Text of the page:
Here you can see a trail runner fending off mountain lions with bear spray. It’s a great tool to have with you. Also note that he’s running, which makes him seem like prey.
In this next video, you can see a hiker who encounters a mountain lion sitting on the trail. He does all the right things and the mountain lion leaves him alone. You can see that once the mountain lion realizes he’s not prey, it’s quickly lost interest.
And lastly, check out these hikers who are stuck with a mountain lion on a fenced walkway. This one really hits home the point that if the lion knows that you’re human, they generally don’t want anything to do with you.
If you do spot a mountain lion, proper etiquette is to report it to a ranger. If you have reception, call it in from the spot, if not, call the ranger when you’re done your hike.
What To Do If a Mountain Lion Attacks You
Usually the previous steps will do enough to convince the mountain lion that you’re not a deer, and scare it off. If it does start to charge you, use any of the tools previously mentioned to start swinging at it. Or shoot at its face with bear spray.
If a mountain lion really wants to attack you, you probably won’t see it coming. Ideally they’ll ambush you and try and crush the back of your neck with their bite. Not a good situation to be in.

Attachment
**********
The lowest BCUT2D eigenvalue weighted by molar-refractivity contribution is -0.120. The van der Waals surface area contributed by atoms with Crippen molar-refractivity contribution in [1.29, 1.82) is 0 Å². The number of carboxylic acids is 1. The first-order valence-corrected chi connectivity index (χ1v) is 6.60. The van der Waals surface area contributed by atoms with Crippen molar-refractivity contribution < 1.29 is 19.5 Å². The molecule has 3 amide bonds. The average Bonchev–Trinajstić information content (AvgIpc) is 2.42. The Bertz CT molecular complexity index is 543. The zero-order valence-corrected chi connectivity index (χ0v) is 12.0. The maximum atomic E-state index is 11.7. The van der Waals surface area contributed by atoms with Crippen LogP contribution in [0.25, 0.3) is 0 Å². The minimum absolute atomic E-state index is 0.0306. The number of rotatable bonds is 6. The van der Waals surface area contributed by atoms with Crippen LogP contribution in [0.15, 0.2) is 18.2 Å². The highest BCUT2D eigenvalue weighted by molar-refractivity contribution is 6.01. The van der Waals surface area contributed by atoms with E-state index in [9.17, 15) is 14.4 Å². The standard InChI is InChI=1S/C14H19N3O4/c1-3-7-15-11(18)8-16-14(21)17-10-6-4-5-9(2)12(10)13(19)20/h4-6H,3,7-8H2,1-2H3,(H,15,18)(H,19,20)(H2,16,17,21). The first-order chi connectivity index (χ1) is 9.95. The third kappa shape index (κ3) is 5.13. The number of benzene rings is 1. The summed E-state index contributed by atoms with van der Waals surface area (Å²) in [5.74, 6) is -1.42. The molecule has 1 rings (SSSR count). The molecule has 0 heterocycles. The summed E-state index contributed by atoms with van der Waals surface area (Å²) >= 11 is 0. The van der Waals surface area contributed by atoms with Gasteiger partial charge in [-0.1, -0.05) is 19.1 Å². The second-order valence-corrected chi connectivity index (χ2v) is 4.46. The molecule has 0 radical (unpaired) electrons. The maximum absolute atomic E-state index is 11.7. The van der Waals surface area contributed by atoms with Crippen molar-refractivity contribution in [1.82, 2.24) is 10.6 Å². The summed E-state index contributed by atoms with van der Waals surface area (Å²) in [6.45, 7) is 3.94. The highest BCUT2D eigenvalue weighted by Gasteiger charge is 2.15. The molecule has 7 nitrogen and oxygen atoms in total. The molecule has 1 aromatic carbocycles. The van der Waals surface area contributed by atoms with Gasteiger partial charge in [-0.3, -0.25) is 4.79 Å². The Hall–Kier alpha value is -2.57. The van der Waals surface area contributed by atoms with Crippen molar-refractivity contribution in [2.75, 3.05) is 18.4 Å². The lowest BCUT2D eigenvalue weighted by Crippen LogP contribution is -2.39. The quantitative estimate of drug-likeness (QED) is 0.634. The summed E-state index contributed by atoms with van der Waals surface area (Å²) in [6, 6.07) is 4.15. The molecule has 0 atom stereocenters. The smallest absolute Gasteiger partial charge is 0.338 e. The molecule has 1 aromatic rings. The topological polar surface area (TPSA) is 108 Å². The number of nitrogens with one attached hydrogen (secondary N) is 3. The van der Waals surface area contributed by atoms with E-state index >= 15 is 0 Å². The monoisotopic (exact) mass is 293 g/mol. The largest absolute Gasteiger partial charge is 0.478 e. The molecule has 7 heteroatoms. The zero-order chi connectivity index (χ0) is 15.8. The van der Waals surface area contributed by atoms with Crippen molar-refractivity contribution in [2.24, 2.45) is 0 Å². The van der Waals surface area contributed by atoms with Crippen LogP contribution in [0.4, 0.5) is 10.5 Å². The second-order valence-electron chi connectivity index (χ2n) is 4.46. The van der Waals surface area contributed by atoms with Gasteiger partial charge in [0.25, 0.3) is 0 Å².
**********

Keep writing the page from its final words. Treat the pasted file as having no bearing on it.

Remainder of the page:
If you do find a mountain lion attacking you, here’s what to do.
- Try to grab something to fight back with. A women in Northern California fended off an attack with a ballpoint pen. Grab a knife, a GPS, a rock, a stick, anything hard that you can hit with. If you don’t have anything, use your fists.
- Start hitting the animal in the head, specifically the eyes. The longer you can punch, hit, and fight it off, the more you will convince the mountain lion that you’re not worth the effort.
- If you do have bear spray clipped on your pack, and you haven’t discharged it, do it now directly into the mountain lion’s face.
- Focus on nothing other than surviving and hitting back. Take it one hit at a time. Tell yourself that people have survived this and you can too.
- If you find yourself behind the lion when grappling around, you can also try to choke and suffocate it. Whatever works.
If your companion is being attacked, apply those same principles and attack the lion. There are many accounts of a second person successfully scaring a mountain lion off of a companion.
Gear to Survive a Mountain Lion Attack